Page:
FINRA rules also prohibit "free riding" (one of two practices given this moniker) where purchases are paid for through the expected sale before payment is due.  This occurred in the second unauthorized transaction as the customer never paid for them, and at Audifferen's behest, payment was made from the proceeds of the sale.

Audifferen argued that it was  violation of due process for FINRA to find that his handwriting was on one of the "blank" checks without testimony from a handwriting expert because this would be required under the Federal Rules of Evidence.  The Commission rejected this argument, noting that FINRA is not bound by the FRE.  In doing so it noted that the customer identified Audifferen's handwriting (which she was familiar with) on the check.  

Exchange Act Section 7 also prohibits associated persons from benefiting from an extension of credit unless Reg T is complied with.  Audifferen's actions in attempting to obtain the profits from the trades violated this provision.  

FINRA rules also prohibit reps from sharing in the profits or losses from customer accounts unless the firm has given written permission.  By attempting to obtain the profits from the trades Audifferen violated this rule.  The Commission rejected Audifferen's claim that he was attempting to obtain repayment for an earlier loan to the customer, largely because he gave inconsistent accounts of the circumstances of that purported loan.  

Adding insult to injury, Audifferen attempted to pay for $50,000 of purchases in his personal account with bounced checks.  The stocks were sold by the firm at a loss.  At the time he wrote the checks Audifferen had only $22,000 in his checking account. Depositing NSF checks to pay for purchases was also a violation of Reg T and Reg X.  

As if it couldn't get any worse, Audifferen left his firm and when he applied to associate with another, failed to disclose a customer complaint accusing him of unauthorized trades at a previous employer.  He claimed that he failed to make disclosure because he did not think they were "complaints" that needed to be disclosed.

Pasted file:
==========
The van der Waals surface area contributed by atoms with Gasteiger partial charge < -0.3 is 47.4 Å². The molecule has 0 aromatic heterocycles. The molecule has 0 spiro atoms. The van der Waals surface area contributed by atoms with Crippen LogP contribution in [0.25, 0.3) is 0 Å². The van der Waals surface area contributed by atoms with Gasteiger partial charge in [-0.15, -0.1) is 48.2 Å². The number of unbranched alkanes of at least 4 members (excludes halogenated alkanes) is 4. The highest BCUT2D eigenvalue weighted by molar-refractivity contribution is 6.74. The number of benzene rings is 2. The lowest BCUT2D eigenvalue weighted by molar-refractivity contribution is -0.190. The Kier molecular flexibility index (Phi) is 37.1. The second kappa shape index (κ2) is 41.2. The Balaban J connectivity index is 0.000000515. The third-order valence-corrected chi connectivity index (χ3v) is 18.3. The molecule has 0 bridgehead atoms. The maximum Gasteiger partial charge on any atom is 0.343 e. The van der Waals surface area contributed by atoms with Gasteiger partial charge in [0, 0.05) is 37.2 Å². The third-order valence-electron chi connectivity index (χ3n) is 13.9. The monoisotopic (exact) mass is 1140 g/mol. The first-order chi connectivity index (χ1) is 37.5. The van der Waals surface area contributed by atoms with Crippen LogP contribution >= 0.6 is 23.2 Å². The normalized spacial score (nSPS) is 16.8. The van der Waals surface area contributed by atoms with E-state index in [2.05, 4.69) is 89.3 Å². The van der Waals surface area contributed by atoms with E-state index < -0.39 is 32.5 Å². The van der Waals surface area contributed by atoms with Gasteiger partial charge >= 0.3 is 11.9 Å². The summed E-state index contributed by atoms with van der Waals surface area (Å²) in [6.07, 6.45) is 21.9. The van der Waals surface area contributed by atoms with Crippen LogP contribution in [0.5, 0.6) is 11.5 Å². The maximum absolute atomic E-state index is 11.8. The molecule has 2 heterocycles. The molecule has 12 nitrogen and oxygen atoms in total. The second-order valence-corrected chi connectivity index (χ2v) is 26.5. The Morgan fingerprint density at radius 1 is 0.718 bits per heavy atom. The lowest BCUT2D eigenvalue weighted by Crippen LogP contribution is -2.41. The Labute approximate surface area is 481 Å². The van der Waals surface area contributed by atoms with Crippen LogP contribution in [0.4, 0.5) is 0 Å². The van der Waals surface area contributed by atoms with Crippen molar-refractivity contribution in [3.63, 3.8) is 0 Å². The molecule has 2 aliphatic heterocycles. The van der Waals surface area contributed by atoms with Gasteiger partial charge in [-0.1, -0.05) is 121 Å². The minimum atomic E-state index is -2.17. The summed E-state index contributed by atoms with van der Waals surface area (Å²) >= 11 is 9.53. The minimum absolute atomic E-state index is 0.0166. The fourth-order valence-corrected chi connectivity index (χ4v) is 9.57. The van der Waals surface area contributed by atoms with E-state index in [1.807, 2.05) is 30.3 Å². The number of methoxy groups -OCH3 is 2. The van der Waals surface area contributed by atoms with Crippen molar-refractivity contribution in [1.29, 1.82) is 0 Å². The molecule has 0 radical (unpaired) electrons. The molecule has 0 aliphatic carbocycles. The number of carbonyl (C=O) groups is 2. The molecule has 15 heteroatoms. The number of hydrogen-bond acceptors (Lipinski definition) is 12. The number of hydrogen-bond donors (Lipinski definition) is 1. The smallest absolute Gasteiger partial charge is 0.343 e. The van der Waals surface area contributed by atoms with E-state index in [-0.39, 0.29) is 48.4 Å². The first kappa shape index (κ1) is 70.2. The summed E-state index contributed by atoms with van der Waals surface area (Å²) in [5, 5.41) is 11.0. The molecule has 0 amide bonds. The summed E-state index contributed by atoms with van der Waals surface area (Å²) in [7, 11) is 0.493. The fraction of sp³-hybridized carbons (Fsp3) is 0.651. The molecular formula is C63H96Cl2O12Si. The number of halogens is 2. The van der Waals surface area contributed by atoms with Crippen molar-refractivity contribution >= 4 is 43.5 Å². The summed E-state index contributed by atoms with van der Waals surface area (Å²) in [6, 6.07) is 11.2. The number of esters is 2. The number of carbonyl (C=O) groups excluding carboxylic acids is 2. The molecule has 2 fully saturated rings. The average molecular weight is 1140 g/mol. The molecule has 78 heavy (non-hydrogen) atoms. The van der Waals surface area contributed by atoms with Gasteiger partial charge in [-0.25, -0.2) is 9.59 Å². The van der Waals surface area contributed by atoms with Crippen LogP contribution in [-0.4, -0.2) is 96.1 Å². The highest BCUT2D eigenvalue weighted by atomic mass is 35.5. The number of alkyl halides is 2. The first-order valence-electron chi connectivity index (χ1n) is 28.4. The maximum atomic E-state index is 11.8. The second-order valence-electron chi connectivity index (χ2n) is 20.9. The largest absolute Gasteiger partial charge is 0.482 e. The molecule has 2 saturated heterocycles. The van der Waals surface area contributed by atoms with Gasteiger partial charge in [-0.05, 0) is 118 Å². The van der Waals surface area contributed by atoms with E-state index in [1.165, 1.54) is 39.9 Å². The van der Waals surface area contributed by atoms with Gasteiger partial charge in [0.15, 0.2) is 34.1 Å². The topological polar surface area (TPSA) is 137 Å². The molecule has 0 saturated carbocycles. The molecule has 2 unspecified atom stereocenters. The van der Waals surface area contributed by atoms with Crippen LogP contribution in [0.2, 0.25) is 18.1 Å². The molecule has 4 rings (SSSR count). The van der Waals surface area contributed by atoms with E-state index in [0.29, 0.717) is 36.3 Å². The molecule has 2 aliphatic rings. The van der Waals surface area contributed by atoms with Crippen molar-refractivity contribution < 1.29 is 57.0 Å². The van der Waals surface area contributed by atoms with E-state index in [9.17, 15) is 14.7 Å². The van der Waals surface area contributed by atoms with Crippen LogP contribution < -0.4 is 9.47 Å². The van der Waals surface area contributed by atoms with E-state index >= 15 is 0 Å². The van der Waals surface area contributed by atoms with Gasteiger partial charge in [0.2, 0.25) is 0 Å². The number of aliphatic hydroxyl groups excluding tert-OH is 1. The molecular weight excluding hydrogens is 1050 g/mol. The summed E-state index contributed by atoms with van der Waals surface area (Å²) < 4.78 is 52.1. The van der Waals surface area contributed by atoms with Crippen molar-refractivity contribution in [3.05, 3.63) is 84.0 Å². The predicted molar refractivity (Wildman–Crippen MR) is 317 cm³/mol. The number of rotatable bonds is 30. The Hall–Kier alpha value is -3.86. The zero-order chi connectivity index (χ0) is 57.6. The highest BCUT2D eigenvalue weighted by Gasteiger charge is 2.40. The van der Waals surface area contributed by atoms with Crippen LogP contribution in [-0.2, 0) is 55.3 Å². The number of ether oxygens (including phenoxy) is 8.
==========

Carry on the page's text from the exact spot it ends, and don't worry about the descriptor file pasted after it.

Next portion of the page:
Audifferen raised a number of procedural claims.  For example, he argued that because FINRA counsel warned witnesses associated with firms that they had a duty to testify truthfully pursuant to FINRA rules he claimed the witnesses were improperly intimidated.  The Commission rejected this claim because the warnings simply reminded the witnesses of their existing obligations.  The Commission also found nothing improper in FINRA's practice of not holding a separate sanctions hearing after liability has been found. 

The Commission upheld the sanctions finding Audifferen's conduct to be egregious.  Not only did he make unauthorized trades, but he violated the extension of credit rules in doing so.  It upheld FINRA's findings that the violations were willful, noting that he had personal financial problems at the time.  Because Audifferen attempted to blame the customer he "exhibits a fundamental lack of respect and understanding for an important element of the securities industry's regulatory apparatus, which indicates a likelihood that [he] would repeat similar misconduct in the absence of a bar."  


Clearly Audifferen's conduct was egregious.  It is troubling however, that the Commission in part justifies the bar because Audifferen did not admit the wrongful nature of his conduct. The violations here were blatant.  Audifferen's conduct was clearly inappropriate for a fiduciary who has access to other people's money. The sanction could easily have been justified by his conduct in bouncing checks, unauthorized trades, and attempting to transfer the proceeds from his customer's bank account to his own.  Under these circumstances there is no need for the Commission to justify the sanctions by citing Audifferen's defense of himself.  Doing so seems to suggest that a vigorous unsuccessful defense will be punished.